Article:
Misguided energy proposal could drive up cost of prebuilt gaming PCs

Prebuilt gaming PCs already carry a premium price tag, especially if purchasing from a boutique builder, but they could get even more expensive for Californians if a series of proposed regulations by the California Energy Commission (CEC) end up being approved, Delidded Tech reports.

The CEC has good intentions. Should a new set of standards for computers and monitors go through, the agency estimates consumers would collectively stand to save $373 million annually in wasted energy costs. In California alone, the CEC says PCs and PC monitors use an estimated 5,610 gigawatt-hours of electricity, the equivalent of about 3 percent of residential electricity use and 7 percent commercial use. To lower those figures, the CEC wants to implement rules designed to reduce idle energy consumption.

"Computers are an everyday appliance for many Californians and waste energy when they often sit idle," said Commissioner Andrew McAllister, who is the Energy Commission's lead on energy efficiency. "Cutting energy while no one is using a computer can save consumers millions on their utility bills, which reduces the need to generate more electricity. The proposed standards are a win-win made possible by the cooperation of so many who contributed their knowledge throughout the process."

The CES says the new standards would add about $14 to the cost of a desktop computer, while saving consumers more than $40 in electricity bills over a five-year period. That sounds like a fair enough trade-off, though some of the agency's proposals seem a bit misguided.

How this whole process would work is that systems would be classified based on an "expandability" score. The limitations on power consumption would make it difficult for gaming PCs to meet the standards set forth. However, "high expandability" systems with a score above 690 would have a different set of limitations, ones that are primarily intended for workstations. This is the tier that a gaming PC would likely end up in.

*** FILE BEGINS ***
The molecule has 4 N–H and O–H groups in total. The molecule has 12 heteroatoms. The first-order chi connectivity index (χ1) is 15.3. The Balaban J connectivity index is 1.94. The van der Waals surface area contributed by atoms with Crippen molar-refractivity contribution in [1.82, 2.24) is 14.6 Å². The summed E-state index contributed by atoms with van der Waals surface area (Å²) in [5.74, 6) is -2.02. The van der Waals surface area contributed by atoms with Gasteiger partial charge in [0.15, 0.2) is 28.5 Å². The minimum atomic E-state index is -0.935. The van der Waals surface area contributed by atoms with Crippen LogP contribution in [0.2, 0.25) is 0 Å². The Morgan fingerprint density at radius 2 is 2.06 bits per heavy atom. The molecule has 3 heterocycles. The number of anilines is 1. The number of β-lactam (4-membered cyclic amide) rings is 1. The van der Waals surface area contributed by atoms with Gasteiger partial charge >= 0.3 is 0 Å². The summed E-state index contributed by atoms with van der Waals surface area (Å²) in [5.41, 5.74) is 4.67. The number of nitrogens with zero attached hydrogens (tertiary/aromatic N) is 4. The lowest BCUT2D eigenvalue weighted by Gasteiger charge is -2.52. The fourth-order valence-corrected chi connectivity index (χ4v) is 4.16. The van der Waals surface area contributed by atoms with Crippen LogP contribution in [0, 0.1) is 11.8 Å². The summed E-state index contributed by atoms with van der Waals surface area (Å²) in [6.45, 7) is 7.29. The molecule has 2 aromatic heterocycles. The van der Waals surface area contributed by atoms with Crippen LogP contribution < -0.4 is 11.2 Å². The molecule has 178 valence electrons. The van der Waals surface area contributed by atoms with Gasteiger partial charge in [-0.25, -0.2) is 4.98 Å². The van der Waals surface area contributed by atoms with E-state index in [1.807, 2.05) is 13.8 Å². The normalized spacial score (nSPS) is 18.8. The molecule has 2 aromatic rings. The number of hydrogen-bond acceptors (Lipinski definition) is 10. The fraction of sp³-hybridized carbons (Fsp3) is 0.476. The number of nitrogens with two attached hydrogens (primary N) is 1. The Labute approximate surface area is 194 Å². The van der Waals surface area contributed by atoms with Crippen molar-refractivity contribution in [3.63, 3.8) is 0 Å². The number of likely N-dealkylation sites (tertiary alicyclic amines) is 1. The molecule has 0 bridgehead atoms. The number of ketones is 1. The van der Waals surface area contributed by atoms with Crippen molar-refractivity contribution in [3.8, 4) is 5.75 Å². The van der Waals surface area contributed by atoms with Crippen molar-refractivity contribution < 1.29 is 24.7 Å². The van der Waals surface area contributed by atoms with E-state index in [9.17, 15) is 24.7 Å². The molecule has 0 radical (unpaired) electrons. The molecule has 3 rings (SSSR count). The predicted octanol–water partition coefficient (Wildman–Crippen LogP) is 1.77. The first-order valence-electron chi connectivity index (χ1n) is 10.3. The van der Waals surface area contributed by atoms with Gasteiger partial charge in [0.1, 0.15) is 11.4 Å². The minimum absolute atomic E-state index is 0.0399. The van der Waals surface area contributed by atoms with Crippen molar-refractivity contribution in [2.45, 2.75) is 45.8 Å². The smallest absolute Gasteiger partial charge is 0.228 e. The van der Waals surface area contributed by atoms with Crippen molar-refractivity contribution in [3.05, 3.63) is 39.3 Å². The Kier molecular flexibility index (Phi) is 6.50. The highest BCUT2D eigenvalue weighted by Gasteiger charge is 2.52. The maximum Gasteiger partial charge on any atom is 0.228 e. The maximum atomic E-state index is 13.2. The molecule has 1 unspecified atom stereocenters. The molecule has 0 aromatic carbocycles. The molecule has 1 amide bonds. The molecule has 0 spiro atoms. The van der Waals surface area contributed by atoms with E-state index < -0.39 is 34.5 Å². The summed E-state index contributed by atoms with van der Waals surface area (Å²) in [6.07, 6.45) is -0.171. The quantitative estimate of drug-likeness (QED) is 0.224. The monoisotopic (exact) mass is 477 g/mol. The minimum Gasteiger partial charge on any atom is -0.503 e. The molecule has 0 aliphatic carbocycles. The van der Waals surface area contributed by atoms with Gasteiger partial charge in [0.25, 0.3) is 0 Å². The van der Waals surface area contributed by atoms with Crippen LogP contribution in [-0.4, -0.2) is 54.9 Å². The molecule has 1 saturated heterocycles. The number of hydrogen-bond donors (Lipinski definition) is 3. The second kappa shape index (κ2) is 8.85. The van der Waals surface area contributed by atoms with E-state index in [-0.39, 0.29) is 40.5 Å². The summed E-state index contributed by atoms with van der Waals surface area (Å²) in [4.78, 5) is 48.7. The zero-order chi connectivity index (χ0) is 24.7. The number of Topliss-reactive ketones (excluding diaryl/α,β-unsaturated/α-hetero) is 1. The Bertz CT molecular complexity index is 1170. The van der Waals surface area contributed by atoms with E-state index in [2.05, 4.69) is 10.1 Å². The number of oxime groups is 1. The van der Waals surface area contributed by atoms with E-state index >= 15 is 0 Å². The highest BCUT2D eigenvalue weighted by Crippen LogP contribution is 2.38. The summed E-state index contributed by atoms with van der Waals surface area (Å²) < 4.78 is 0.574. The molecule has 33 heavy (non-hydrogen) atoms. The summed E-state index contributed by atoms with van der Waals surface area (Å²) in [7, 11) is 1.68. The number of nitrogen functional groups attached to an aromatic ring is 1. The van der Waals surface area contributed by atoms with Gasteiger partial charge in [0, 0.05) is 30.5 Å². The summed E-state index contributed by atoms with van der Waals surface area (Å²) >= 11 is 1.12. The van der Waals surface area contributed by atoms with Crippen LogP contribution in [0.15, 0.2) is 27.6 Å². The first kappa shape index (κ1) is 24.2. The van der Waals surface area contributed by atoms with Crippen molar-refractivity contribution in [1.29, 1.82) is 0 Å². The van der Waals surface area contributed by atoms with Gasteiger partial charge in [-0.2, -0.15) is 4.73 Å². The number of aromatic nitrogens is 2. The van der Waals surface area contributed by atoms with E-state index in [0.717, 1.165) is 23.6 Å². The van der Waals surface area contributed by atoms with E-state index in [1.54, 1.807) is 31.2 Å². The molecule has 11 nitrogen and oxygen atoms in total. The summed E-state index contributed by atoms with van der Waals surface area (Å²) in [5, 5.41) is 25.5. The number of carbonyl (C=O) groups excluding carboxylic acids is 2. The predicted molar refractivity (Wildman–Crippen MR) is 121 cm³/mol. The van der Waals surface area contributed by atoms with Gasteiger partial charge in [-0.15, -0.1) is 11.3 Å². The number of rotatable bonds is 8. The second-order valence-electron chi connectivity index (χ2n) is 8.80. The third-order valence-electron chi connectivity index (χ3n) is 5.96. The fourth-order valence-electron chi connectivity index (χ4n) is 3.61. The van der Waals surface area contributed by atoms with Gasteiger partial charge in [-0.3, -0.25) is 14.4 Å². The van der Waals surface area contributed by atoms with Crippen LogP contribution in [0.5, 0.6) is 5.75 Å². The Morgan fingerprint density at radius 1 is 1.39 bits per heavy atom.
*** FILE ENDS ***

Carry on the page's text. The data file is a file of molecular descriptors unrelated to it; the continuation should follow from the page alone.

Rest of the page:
In order to qualify as a high-expandability system, one of the requirements is that the memory bandwidth on the graphics card must be at least 400GB/s by 2018, and 600GB/s by 2020. The system would also have to use a 600W or greater power supply that's 80 Plus Gold certified.

Why set a minimum frame buffer bandwidth? That's a good question without a convincing answer (that we can think of). As a point of reference, Nvidia's GeForce GTX 1080 graphics card, which sells for $600, has a memory bandwidth of 320GB/s. Bear in mind that's a top shelf graphics card, and its memory bandwidth is 20 percent below where it needs to be in a couple of years.

One thing that will help is the introduction of second generation High Bandwidth Memory (HBM2), but what about the majority of mid-range cards in 2018? They won't be using cutting edge (and more costly) memory solutions.

The CEC may not have thought this all the way through. It's not hard to envision system builders adding more expensive parts such as a meatier PSU simply for the sake of meeting a regulation requirement.

If you're up for a long read, you can check out the full 101-page proposal here (PDF).

Paul Lilly

Paul has been playing PC games and raking his knuckles on computer hardware since the Commodore 64. He does not have any tattoos, but thinks it would be cool to get one that reads LOAD"*",8,1. In his off time, he rides motorcycles and wrestles alligators (only one of those is true).